Join my group at Northwestern next year! Underrepresented and first-generation students can get application feedback by submitting their materials early (Nov 16), and all interested students should apply through the Computer Science program (Dec 15). More info here.
Thrilled to share that I'll be joining the Computer Science department at Northwestern University in March 2022!
VSS 2021 talk: Self-Motion Cues in the Natural Habitats of Zebrafish Support Lower Visual Field Bias -- A big thank you to VSS for the "travel" award covering conference fees.
Congratulations to my BAIR undergrad mentee Ellin Zhao for choosing UCLA for her PhD! It's a great fit for her combined passions for high-quality research and social impact.
Congratulations to my undergraduate mentee and ICCP coauthor Leyla Kabuli for receiving the NSF graduate research fellowship and for choosing Berkeley for her PhD! I'm so excited to see her future work.
Depth from Differential Defocus
Defocus reveals object location in cameras and microscopes. Inspired by the unique anatomy and behavior of the jumping spider, we explore differential defocus changes that enable efficient computation of depth, velocity, and phase. We develop a family of depth sensors for a variety of imaging settings, using standard cameras, deformable lenses, metalenses, and microscopes.
Best Student Paper ECCV 2016, Best Demo ICCP 2018
US Patent Application No. 62/928,929
ICCP 2021, PNAS 2019, Dissertation 2019, ICCP Demos 2018, IJCV 2017, ICCV 2017, ECCV 2016, ICCV Workshop 2015
Optic flow provides key motion cues, but the underlying brightness constancy constraint is often violated in real-world settings. We explore two kinds of mitigation strategies for brightness constancy violations: first, we show that explicit modeling of defocus-based violations can reveal depth and motion simultaneously; next, we explore spatial sampling techniques for robust self-motion estimation in generic and natural scenes, explaining biases found in larval zebrafish brains and behavior.
VSS 2021, ICCV 2017, ECCV 2016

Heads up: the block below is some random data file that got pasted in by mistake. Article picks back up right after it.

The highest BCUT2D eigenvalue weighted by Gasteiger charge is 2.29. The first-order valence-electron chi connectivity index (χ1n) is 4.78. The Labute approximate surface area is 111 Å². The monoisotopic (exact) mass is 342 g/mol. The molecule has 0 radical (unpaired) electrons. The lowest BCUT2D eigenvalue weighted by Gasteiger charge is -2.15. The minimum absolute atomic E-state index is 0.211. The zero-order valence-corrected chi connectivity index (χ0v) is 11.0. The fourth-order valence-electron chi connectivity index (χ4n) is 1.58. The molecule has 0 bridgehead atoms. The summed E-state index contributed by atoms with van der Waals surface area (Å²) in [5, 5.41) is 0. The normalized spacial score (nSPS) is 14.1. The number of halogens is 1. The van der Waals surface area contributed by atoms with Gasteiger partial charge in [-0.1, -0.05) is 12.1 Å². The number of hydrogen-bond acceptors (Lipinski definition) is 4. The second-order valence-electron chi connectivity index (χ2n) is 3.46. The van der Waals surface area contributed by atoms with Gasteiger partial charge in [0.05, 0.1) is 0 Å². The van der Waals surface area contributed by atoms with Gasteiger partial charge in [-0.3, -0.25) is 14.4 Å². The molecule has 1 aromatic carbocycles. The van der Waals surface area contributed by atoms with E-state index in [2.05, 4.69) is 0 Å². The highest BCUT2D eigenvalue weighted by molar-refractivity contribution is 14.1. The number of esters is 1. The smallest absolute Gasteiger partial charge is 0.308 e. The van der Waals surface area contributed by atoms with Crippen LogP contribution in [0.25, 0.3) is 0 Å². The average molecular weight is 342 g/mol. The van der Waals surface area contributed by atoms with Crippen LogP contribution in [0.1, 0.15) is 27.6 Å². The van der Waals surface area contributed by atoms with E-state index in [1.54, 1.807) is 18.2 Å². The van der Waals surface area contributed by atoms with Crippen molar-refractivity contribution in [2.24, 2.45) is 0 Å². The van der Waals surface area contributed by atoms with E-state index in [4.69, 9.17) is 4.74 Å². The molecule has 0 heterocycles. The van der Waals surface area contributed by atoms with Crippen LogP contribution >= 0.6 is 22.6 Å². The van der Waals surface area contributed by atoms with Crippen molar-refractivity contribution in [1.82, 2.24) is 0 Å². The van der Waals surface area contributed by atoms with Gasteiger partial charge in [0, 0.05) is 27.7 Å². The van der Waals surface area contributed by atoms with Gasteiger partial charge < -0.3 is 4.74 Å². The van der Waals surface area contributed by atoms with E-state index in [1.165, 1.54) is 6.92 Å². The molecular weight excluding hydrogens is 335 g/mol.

Shape & Color
The human visual system explains pixel-to-pixel changes with a combination of material, geometric, and lighting-based explanations. We show that aligning color changes with shading cues disrupts shape perception, particularly around critical contours.
Interface Focus 2018, VSS 2013, VSS 2013
Teaching & Outreach
I am passionate about sharing the beauty of computational imaging and the math and science that make it work. As a recipient of the Harvard University Certificate of Distinction in Teaching, I have served as head TA for Harvard's undergraduate-level Introduction to the Theory of Computation (CS121) and Mathematical Methods in the Sciences (AM21b, a combined introduction to differential equations and linear algebra), and as a course TA for the graduate-level Computer Vision course (CS283). As an undergraduate, I spent several years as a course tutor for Yale's two-semester Fundamentals of Physics series, covering mechanics and electromagnetism (PHYS200, PHYS201).
In the wider community, I have taught introductory computer skills classes through Tech Goes Home and developed and taught content for elementary schoolers through Bay Area Scientists Inspiring Students.
I have mentored undergraduate students through their personal experiences of diversity and access through Harvard's Women in STEM and Women in Computer Science organizations, as well as through the Berkeley Artificial Intelligence Research undergraduate mentoring program. I have spoken at the Women Engineers Code conference and taught for ProjectCSGirls.